Given the shocked faces I get when I tell people I ate horse meat in France, imagine what they'd look like if I had (raw) horse meat sushi!
Japan is known around the world for its sushi - if you ask the regular person on the street what Japanese food is, odds on they're going to say sushi. The increasing rarity of high quality tuna has got to be greatly unnerving for the restaurant industry, rather like it would be for Boston to run low on lobster.
This opens a couple of cans of worms. First, there are the environmental ramifications. With the world's population soaring, people packing tighter into cities (after this year, the majority of people will live in cities). With continued advanced in medical technology, people are living longer and healthier than ever before. As we have more mouths to feed, we put even more strain on the environment (can we say carbon emissions and global warming, anyone?). It's only to be expected that we start to stress our current stocks of fish (both by overfishing and through the mercury contamination from power plant waste). The old adage "survival of the fittest" just isn't appropriate anymore. Seriously, with the technological resources at our disposal, can you honestly tell me that cattle in an abattoir have a fighting chance, and would survive if only they were fit to?
Animals (and plants, for that matter) are becoming endangered right and left. It's impossible to know whether their endangerement, or extinction, will go out quietly, or whether there will be a Butterfly Effect). So, as much as I love eating maguro at my local sushi bar, the fact that it's become harder to come by will perhaps have a positive effect - sushi chefs will start to focus on other fish, meat, and vegetables and help to keep the tuna stock in control and not overfished. Sounds like they've had a good start by passing the lows to reduce fishing already.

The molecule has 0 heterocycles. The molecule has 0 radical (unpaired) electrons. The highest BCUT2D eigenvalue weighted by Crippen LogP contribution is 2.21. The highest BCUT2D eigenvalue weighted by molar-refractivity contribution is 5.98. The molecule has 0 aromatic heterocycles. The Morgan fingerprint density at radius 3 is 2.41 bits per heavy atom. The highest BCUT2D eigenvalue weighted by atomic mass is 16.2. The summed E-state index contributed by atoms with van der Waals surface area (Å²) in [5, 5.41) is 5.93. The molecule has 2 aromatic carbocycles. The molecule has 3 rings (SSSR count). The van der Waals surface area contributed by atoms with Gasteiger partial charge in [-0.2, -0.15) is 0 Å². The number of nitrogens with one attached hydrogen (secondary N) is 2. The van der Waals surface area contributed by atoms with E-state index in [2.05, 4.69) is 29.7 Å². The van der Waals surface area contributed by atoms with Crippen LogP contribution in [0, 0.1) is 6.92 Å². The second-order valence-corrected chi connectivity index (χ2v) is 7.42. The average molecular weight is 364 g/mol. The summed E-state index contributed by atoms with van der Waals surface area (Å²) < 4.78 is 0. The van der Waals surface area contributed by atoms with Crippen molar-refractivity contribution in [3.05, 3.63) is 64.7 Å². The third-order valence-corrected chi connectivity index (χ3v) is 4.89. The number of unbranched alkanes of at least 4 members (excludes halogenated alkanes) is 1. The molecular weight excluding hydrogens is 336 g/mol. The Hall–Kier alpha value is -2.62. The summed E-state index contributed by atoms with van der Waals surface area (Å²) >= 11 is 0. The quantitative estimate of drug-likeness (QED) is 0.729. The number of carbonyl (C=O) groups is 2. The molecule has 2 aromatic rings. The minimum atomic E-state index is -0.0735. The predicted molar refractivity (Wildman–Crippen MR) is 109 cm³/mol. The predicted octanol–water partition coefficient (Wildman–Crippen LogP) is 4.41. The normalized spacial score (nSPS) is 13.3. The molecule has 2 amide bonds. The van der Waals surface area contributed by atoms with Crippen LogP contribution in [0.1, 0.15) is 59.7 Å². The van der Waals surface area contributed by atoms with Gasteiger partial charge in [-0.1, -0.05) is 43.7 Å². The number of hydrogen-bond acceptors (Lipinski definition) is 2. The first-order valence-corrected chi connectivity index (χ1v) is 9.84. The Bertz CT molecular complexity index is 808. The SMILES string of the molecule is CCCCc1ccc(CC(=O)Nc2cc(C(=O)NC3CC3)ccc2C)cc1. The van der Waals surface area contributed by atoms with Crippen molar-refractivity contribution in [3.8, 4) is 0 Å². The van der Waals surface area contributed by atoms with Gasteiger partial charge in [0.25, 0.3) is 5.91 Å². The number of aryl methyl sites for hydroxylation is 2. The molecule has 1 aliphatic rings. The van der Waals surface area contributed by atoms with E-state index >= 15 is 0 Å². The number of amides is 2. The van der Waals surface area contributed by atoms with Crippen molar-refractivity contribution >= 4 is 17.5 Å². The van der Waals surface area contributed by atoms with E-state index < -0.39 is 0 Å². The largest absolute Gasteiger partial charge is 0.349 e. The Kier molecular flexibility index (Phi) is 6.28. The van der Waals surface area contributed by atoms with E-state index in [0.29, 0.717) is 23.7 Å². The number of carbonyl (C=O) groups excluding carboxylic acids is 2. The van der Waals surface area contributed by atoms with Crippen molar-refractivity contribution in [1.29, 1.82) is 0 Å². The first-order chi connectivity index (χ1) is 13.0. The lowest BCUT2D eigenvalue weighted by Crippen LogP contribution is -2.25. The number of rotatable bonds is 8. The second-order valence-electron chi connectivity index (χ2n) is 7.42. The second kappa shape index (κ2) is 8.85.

The other major issue is one of innovation. And this is huge. Malcolm Gladwell gave a fascinating talk on innovation (as pertaining to spaghetti sauce). If you don't recognize his name, he is the author of two of my favorite books - The Tipping Point (ISBN 0316346624) and Blink (ISBN 0316010669).
The fact that tuna is less available will force sushi chefs to seek out new interesting maki. While I'm not totally convinced about raw horse meat or venison rolls, I'd be very interested to try it, because it's so different. The same things all the time create stagnation of creativity. Granted, sushi is an art form and it's often about simple and clean flavors (I think it's just us crazy Americans who create all these wacky rolls like the Red Sox Maki and Matrix maki). But it seems that any chef who doesn't keep up with the times and strive to innovate will often fall by the wayside (see my blog post on the French haute cuisine environment). While people will always enjoy the classics, it is important to keep the menu fresh and new, the make people cock their heads and go "oooh!" Without innovation, we would not have made the huge strides in nearly every field (especially technology) in the past century.
It's refreshing to see a country taking positive measures to protect the resources it uses, rather than just turning a blind eye and saying "the fish will always be there if we will it to be so." I hope that the rest of the world (especially the US) follows their lead to prevent the mass extinction of the vast number of resources we consume (or waste) on a daily basis.